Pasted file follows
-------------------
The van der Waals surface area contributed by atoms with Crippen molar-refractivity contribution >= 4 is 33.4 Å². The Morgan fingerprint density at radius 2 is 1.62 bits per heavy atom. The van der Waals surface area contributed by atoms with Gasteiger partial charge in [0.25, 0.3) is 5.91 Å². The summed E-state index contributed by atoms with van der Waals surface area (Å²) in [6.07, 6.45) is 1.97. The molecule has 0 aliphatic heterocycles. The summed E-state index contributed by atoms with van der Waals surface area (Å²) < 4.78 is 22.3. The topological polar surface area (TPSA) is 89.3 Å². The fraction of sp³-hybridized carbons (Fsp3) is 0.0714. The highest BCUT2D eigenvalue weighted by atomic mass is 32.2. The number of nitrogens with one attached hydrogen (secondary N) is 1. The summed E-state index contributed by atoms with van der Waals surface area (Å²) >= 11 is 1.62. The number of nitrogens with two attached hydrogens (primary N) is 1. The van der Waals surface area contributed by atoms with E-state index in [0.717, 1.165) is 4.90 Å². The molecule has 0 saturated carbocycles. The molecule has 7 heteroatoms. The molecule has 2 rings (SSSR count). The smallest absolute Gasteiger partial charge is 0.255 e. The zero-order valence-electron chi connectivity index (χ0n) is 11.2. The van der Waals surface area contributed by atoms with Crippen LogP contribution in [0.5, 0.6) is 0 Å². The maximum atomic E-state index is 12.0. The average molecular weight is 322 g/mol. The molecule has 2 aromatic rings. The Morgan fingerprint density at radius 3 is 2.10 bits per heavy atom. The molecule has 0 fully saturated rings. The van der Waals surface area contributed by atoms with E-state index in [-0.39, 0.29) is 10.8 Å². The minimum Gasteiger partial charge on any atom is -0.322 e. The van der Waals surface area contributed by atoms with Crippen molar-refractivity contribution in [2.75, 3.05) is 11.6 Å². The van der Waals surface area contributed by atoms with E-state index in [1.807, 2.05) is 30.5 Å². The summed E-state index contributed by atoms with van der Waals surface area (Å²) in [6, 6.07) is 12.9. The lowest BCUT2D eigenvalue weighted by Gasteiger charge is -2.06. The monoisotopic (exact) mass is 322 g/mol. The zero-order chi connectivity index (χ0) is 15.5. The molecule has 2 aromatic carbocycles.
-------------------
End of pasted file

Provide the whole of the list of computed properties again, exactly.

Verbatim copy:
The van der Waals surface area contributed by atoms with Crippen molar-refractivity contribution >= 4 is 33.4 Å². The Morgan fingerprint density at radius 2 is 1.62 bits per heavy atom. The van der Waals surface area contributed by atoms with Gasteiger partial charge in [0.25, 0.3) is 5.91 Å². The summed E-state index contributed by atoms with van der Waals surface area (Å²) in [6.07, 6.45) is 1.97. The molecule has 0 aliphatic heterocycles. The summed E-state index contributed by atoms with van der Waals surface area (Å²) < 4.78 is 22.3. The topological polar surface area (TPSA) is 89.3 Å². The fraction of sp³-hybridized carbons (Fsp3) is 0.0714. The highest BCUT2D eigenvalue weighted by atomic mass is 32.2. The number of nitrogens with one attached hydrogen (secondary N) is 1. The summed E-state index contributed by atoms with van der Waals surface area (Å²) >= 11 is 1.62. The number of nitrogens with two attached hydrogens (primary N) is 1. The van der Waals surface area contributed by atoms with E-state index in [0.717, 1.165) is 4.90 Å². The molecule has 0 saturated carbocycles. The molecule has 7 heteroatoms. The molecule has 2 rings (SSSR count). The smallest absolute Gasteiger partial charge is 0.255 e. The zero-order valence-electron chi connectivity index (χ0n) is 11.2. The van der Waals surface area contributed by atoms with Crippen LogP contribution in [0.5, 0.6) is 0 Å². The maximum atomic E-state index is 12.0. The average molecular weight is 322 g/mol. The molecule has 2 aromatic rings. The Morgan fingerprint density at radius 3 is 2.10 bits per heavy atom. The molecule has 0 fully saturated rings. The van der Waals surface area contributed by atoms with E-state index in [-0.39, 0.29) is 10.8 Å². The minimum Gasteiger partial charge on any atom is -0.322 e. The van der Waals surface area contributed by atoms with Crippen molar-refractivity contribution in [2.75, 3.05) is 11.6 Å². The van der Waals surface area contributed by atoms with E-state index in [1.807, 2.05) is 30.5 Å². The summed E-state index contributed by atoms with van der Waals surface area (Å²) in [6, 6.07) is 12.9. The lowest BCUT2D eigenvalue weighted by Gasteiger charge is -2.06. The monoisotopic (exact) mass is 322 g/mol. The zero-order chi connectivity index (χ0) is 15.5. The molecule has 2 aromatic carbocycles.